“Of course it’s going to have a cost,” he scoffs. “I would rather spend my money on that than on putting my house on stilts because of sea level rise,” he says, invoking the effect car pollution has on climate change.

Furthermore, the American automobile paradigm facilitates a cycle of bigger and bigger suburban tracts with obscenely large houses.

When the 1956 Interstate Highway Bill was passed, according to Lewis, you suddenly didn’t have to shape your living situation around proximity to train or bus stations. You could buy a subsidized suburban home of roughly 1,200 or 1,300 square feet and commute to the city.

The problem is, according to Lewis, that the American Dream exploded that square footage in the name of progress. 1,300 square feet became several thousand. “Which is, of course, preposterous,” Lewis assures us, saying that such size is unnecessary and “enormously wasteful in terms of energy.”

His ire comes not only from the size itself but also from the wasted space. “They have three bays for garages,” he laments.

“It’s incredible the amount of demands we make,” he says in disbelief. “We can’t have two cars, that’s not enough. A couple living together has to have two cars and then they have to have a recreational vehicle or some other kind of stupid vehicle that wastes energy and costs an enormous amount.”

So what now? “Bigger and better” is the American way of life. The American Dream teaches us that we are owed a three-car garage with an extra “stupid vehicle” on the side.

One solution that comes to mind is to move into the country and live closer to nature, cutting down on energy usage and car pollution. All three environmentalists, however, firmly disapprove of this plan on the basis that living in nature often comes at the detriment of nature, and it actually increases automobile usage.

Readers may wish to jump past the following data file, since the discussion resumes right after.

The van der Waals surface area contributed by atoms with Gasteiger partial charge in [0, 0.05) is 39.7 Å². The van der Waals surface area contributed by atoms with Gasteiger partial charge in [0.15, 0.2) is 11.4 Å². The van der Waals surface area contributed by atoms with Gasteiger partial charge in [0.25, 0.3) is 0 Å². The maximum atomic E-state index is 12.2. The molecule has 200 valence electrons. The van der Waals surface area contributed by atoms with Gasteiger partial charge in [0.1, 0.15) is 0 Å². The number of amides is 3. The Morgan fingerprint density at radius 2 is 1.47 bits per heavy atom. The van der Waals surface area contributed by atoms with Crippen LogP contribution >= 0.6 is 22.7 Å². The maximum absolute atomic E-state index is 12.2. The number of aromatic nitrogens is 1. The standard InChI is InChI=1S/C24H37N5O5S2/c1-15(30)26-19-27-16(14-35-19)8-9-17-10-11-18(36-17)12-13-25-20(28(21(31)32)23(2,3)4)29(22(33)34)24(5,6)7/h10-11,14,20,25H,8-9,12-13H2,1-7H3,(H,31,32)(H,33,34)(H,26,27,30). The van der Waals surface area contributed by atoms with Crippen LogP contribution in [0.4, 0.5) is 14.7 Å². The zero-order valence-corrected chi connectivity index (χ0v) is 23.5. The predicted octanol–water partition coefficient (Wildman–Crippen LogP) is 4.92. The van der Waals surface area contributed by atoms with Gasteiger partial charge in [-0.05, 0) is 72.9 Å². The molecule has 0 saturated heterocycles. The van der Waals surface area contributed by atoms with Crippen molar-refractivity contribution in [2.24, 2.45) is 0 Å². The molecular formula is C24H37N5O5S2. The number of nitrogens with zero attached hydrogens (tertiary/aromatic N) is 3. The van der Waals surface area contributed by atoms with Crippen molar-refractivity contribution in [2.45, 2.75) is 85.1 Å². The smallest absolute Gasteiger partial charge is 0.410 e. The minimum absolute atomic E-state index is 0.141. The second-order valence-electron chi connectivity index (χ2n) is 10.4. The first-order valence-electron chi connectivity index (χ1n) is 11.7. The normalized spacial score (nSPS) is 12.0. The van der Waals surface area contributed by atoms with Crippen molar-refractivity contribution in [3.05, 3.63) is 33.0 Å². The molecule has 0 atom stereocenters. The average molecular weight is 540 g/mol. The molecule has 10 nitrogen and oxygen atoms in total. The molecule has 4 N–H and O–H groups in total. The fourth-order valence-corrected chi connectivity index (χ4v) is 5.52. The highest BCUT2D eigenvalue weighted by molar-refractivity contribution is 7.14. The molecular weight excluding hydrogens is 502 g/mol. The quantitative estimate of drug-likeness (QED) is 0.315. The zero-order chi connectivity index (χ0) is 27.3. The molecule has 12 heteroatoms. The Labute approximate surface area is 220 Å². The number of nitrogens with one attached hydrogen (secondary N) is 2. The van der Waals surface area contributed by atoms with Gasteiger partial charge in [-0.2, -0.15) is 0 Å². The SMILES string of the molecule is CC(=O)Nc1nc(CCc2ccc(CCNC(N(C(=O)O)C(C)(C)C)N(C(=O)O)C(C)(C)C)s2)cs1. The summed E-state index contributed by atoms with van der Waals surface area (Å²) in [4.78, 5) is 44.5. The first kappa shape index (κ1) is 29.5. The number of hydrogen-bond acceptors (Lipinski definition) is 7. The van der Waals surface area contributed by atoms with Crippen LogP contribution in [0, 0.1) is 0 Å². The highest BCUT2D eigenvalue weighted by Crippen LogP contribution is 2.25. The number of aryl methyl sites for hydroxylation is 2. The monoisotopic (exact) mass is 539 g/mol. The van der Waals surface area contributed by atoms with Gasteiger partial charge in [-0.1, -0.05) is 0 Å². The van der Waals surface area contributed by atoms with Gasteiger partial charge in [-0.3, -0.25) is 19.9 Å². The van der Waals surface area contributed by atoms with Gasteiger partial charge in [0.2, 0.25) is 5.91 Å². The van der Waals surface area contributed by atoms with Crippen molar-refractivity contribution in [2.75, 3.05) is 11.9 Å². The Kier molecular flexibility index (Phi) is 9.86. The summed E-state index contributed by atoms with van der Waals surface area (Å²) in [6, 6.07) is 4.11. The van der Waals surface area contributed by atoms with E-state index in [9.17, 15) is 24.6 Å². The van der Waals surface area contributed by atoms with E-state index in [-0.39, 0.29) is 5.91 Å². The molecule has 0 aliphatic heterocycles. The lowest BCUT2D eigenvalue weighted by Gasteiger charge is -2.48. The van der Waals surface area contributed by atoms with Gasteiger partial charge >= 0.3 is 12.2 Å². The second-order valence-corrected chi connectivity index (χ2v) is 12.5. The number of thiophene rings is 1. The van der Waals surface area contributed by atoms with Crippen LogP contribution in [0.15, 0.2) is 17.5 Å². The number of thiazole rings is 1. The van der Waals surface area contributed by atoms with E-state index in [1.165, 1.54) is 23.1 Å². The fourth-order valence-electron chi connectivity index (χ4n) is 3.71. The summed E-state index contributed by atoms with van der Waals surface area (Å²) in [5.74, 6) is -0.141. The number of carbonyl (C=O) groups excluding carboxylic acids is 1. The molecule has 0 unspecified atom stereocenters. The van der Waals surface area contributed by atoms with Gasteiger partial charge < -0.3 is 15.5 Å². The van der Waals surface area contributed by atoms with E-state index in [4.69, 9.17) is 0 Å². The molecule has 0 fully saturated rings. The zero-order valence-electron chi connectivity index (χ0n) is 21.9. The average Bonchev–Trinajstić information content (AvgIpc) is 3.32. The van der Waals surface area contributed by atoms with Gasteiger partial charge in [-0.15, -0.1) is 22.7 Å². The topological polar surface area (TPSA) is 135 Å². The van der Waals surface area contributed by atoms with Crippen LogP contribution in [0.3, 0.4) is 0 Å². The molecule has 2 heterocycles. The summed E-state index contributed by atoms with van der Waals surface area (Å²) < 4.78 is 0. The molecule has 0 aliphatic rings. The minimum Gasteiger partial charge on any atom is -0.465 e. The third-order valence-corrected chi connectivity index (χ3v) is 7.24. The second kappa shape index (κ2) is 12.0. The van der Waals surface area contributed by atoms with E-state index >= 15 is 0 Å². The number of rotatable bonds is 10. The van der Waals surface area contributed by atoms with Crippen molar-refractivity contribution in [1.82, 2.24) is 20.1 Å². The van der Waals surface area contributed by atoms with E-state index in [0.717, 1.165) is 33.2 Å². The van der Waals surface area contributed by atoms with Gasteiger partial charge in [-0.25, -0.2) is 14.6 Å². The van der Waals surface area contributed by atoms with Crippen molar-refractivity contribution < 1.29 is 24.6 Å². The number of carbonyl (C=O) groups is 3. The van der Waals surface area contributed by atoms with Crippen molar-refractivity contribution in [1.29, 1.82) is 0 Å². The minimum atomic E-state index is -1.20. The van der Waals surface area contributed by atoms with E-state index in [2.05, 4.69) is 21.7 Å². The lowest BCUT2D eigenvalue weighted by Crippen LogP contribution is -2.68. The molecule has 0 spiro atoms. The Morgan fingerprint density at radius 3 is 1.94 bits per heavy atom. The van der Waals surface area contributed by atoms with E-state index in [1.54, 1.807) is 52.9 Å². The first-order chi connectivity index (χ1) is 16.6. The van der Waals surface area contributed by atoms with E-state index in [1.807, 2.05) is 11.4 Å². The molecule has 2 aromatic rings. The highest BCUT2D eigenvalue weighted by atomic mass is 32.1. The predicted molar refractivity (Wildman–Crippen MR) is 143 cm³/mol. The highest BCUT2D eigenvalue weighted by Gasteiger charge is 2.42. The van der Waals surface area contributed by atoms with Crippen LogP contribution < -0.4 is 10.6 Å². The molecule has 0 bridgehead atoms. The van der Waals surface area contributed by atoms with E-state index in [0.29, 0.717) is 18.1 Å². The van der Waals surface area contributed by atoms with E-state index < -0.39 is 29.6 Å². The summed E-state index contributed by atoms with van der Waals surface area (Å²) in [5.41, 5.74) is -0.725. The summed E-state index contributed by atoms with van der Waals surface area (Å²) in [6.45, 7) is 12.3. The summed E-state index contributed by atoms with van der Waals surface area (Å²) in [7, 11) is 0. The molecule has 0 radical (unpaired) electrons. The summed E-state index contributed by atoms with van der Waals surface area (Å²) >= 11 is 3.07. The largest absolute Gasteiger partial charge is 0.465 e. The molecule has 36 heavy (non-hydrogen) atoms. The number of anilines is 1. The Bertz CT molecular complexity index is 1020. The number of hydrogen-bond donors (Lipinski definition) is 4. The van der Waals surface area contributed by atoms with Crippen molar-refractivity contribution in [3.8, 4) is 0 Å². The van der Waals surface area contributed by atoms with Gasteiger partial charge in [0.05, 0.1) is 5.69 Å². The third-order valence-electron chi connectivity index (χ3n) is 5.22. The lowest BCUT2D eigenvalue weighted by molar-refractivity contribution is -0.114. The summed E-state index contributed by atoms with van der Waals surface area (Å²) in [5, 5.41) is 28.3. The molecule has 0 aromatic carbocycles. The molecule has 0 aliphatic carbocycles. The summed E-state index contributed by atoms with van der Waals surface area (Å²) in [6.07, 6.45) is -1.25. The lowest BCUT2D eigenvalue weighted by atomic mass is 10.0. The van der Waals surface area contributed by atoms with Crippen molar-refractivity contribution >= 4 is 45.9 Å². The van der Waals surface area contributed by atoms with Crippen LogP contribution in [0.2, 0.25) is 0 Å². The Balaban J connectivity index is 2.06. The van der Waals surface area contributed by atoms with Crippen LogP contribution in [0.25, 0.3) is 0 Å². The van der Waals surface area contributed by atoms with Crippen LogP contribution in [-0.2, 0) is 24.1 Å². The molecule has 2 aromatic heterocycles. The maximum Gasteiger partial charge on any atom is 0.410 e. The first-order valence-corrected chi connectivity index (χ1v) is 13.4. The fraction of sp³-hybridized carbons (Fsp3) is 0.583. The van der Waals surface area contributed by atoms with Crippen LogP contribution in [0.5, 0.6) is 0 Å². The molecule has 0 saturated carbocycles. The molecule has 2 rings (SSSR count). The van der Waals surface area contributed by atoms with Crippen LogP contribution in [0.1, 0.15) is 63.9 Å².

Instead, the consensus is that the best version of the American Dream is one in which people live in small apartments in dense, urban environments and take public transportation. The opposite, in other words, of what we are currently taught to strive for.

“In a properly planned community,” Lewis imagines, “I’d be able to walk to a store. If I needed my dry cleaning done, I would not drive three or five miles to do it. That would mean that you wouldn’t be using your car. You wouldn’t be using your resources in ways that are ultimately terribly harmful for the environment.”

Though Pallant, Miller, and Lewis have very similar New Urbanist visions, they maintain starkly different degrees of optimism.

Pallant and Miller both have hope for current trends of urban growth, signaling a new kind of dream. They remind us that the droves of city-bound Millennials taking over places like Portland, Seattle, and New York, indicates that young people are increasingly fed up with suburban living and the promises it makes.

As Pallant puts it: “I think your generation is starting to figure this out because you’re all going, ‘Fuck the suburbs, where’s the life?’”

Lewis’ expectation, on the other hand, is far less rosy. “My American Dream,” he says, “would be for an America that had lived up to its responsibilities, engaged its space responsibly, and ultimately did not build enormous wasteful houses and communities.”

A lovely notion, sure, but he also believes that the DNA of the American Dream is so powerful that such a vision will never come to fruition.

“We’re screwed, is what I’m trying to say,” he concludes.